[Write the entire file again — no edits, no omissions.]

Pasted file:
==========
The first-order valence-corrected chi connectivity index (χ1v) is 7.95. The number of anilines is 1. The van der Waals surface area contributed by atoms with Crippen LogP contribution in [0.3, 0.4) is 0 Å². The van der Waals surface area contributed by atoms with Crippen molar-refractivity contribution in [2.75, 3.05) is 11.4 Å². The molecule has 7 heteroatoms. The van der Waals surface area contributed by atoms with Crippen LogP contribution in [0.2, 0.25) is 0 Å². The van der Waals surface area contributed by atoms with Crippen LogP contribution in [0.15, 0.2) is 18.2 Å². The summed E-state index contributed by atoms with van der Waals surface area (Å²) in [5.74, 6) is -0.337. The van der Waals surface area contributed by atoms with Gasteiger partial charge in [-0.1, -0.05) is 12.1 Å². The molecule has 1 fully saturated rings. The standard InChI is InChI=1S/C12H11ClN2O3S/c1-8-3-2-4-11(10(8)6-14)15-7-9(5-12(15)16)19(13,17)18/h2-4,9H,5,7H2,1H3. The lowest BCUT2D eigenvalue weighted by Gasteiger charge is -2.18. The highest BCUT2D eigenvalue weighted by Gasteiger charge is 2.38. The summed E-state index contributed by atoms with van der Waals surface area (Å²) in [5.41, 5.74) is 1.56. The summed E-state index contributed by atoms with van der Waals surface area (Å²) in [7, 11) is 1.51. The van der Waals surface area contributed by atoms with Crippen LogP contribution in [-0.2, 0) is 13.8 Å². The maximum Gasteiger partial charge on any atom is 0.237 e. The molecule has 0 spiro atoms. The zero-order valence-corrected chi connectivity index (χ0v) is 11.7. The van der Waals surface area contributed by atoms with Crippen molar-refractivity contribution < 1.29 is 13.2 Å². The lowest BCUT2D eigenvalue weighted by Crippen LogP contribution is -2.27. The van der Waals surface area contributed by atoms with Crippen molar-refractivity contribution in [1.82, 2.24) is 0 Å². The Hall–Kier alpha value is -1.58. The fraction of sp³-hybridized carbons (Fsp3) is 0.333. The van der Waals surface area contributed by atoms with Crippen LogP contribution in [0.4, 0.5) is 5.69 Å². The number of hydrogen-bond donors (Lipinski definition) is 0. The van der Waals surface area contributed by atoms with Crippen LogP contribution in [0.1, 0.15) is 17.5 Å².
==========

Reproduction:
The first-order valence-corrected chi connectivity index (χ1v) is 7.95. The number of anilines is 1. The van der Waals surface area contributed by atoms with Crippen LogP contribution in [0.3, 0.4) is 0 Å². The van der Waals surface area contributed by atoms with Crippen molar-refractivity contribution in [2.75, 3.05) is 11.4 Å². The molecule has 7 heteroatoms. The van der Waals surface area contributed by atoms with Crippen LogP contribution in [0.2, 0.25) is 0 Å². The van der Waals surface area contributed by atoms with Crippen LogP contribution in [0.15, 0.2) is 18.2 Å². The summed E-state index contributed by atoms with van der Waals surface area (Å²) in [5.74, 6) is -0.337. The van der Waals surface area contributed by atoms with Gasteiger partial charge in [-0.1, -0.05) is 12.1 Å². The molecule has 1 fully saturated rings. The standard InChI is InChI=1S/C12H11ClN2O3S/c1-8-3-2-4-11(10(8)6-14)15-7-9(5-12(15)16)19(13,17)18/h2-4,9H,5,7H2,1H3. The lowest BCUT2D eigenvalue weighted by Gasteiger charge is -2.18. The highest BCUT2D eigenvalue weighted by Gasteiger charge is 2.38. The summed E-state index contributed by atoms with van der Waals surface area (Å²) in [5.41, 5.74) is 1.56. The summed E-state index contributed by atoms with van der Waals surface area (Å²) in [7, 11) is 1.51. The van der Waals surface area contributed by atoms with Crippen LogP contribution in [-0.2, 0) is 13.8 Å². The maximum Gasteiger partial charge on any atom is 0.237 e. The molecule has 0 spiro atoms. The zero-order valence-corrected chi connectivity index (χ0v) is 11.7. The van der Waals surface area contributed by atoms with Crippen molar-refractivity contribution < 1.29 is 13.2 Å². The lowest BCUT2D eigenvalue weighted by Crippen LogP contribution is -2.27. The van der Waals surface area contributed by atoms with Crippen molar-refractivity contribution in [1.82, 2.24) is 0 Å². The Hall–Kier alpha value is -1.58. The fraction of sp³-hybridized carbons (Fsp3) is 0.333. The van der Waals surface area contributed by atoms with Crippen LogP contribution in [0.4, 0.5) is 5.69 Å². The number of hydrogen-bond donors (Lipinski definition) is 0. The van der Waals surface area contributed by atoms with Crippen LogP contribution in [0.1, 0.15) is 17.5 Å².